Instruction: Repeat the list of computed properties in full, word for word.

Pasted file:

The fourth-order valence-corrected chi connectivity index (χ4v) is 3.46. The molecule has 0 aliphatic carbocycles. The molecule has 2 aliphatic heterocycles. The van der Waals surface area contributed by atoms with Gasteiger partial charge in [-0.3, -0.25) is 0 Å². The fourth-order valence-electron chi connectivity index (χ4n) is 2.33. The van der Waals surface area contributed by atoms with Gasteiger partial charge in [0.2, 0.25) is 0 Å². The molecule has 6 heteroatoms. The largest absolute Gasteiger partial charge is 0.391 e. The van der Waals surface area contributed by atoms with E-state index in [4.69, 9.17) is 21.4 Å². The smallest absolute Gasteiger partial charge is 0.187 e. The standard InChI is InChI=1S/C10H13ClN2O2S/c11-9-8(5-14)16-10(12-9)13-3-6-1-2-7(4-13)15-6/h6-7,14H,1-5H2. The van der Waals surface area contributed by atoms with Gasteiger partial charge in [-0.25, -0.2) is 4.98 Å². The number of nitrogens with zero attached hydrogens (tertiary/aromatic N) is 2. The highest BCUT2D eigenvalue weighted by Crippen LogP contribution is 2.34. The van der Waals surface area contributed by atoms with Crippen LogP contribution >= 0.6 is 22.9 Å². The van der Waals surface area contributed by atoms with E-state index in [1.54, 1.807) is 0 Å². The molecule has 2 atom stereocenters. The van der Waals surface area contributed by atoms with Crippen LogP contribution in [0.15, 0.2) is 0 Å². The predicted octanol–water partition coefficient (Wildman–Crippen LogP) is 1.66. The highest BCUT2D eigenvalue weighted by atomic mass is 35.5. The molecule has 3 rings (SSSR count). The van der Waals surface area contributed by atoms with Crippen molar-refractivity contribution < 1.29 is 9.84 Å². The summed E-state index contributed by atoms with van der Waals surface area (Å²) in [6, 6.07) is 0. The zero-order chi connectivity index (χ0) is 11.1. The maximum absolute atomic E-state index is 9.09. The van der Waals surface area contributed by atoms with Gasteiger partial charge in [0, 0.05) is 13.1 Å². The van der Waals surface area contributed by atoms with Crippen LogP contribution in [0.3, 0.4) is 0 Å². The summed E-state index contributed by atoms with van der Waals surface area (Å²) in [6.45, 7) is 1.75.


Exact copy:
The fourth-order valence-corrected chi connectivity index (χ4v) is 3.46. The molecule has 0 aliphatic carbocycles. The molecule has 2 aliphatic heterocycles. The van der Waals surface area contributed by atoms with Gasteiger partial charge in [-0.3, -0.25) is 0 Å². The fourth-order valence-electron chi connectivity index (χ4n) is 2.33. The van der Waals surface area contributed by atoms with Gasteiger partial charge in [0.2, 0.25) is 0 Å². The molecule has 6 heteroatoms. The largest absolute Gasteiger partial charge is 0.391 e. The van der Waals surface area contributed by atoms with E-state index in [4.69, 9.17) is 21.4 Å². The smallest absolute Gasteiger partial charge is 0.187 e. The standard InChI is InChI=1S/C10H13ClN2O2S/c11-9-8(5-14)16-10(12-9)13-3-6-1-2-7(4-13)15-6/h6-7,14H,1-5H2. The van der Waals surface area contributed by atoms with Gasteiger partial charge in [-0.25, -0.2) is 4.98 Å². The number of nitrogens with zero attached hydrogens (tertiary/aromatic N) is 2. The highest BCUT2D eigenvalue weighted by Crippen LogP contribution is 2.34. The van der Waals surface area contributed by atoms with Crippen LogP contribution >= 0.6 is 22.9 Å². The van der Waals surface area contributed by atoms with E-state index in [1.54, 1.807) is 0 Å². The molecule has 2 atom stereocenters. The van der Waals surface area contributed by atoms with Crippen LogP contribution in [0.15, 0.2) is 0 Å². The predicted octanol–water partition coefficient (Wildman–Crippen LogP) is 1.66. The highest BCUT2D eigenvalue weighted by atomic mass is 35.5. The molecule has 3 rings (SSSR count). The van der Waals surface area contributed by atoms with Crippen molar-refractivity contribution < 1.29 is 9.84 Å². The summed E-state index contributed by atoms with van der Waals surface area (Å²) in [6, 6.07) is 0. The zero-order chi connectivity index (χ0) is 11.1. The maximum absolute atomic E-state index is 9.09. The van der Waals surface area contributed by atoms with Gasteiger partial charge in [0, 0.05) is 13.1 Å². The van der Waals surface area contributed by atoms with Crippen LogP contribution in [0.3, 0.4) is 0 Å². The summed E-state index contributed by atoms with van der Waals surface area (Å²) in [6.45, 7) is 1.75.